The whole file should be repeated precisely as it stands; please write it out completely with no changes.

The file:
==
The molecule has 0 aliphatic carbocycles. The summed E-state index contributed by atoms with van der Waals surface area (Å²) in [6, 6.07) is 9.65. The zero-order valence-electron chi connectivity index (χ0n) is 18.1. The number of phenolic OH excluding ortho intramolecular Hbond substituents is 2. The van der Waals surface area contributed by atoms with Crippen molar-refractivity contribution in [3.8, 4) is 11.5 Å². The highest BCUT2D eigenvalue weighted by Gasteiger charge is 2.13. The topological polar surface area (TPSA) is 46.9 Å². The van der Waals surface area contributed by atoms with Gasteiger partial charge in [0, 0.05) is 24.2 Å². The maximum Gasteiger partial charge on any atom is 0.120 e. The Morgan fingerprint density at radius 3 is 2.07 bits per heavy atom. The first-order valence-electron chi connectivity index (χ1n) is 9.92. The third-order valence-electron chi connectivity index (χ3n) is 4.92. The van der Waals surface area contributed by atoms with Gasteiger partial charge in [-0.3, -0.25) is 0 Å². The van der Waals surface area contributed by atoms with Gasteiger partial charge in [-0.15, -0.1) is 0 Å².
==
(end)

The molecule has 0 aliphatic carbocycles. The summed E-state index contributed by atoms with van der Waals surface area (Å²) in [6, 6.07) is 9.65. The zero-order valence-electron chi connectivity index (χ0n) is 18.1. The number of phenolic OH excluding ortho intramolecular Hbond substituents is 2. The van der Waals surface area contributed by atoms with Crippen molar-refractivity contribution in [3.8, 4) is 11.5 Å². The highest BCUT2D eigenvalue weighted by Gasteiger charge is 2.13. The topological polar surface area (TPSA) is 46.9 Å². The van der Waals surface area contributed by atoms with Gasteiger partial charge in [0, 0.05) is 24.2 Å². The maximum Gasteiger partial charge on any atom is 0.120 e. The Morgan fingerprint density at radius 3 is 2.07 bits per heavy atom. The first-order valence-electron chi connectivity index (χ1n) is 9.92. The third-order valence-electron chi connectivity index (χ3n) is 4.92. The van der Waals surface area contributed by atoms with Gasteiger partial charge in [-0.3, -0.25) is 0 Å². The van der Waals surface area contributed by atoms with Gasteiger partial charge in [-0.15, -0.1) is 0 Å².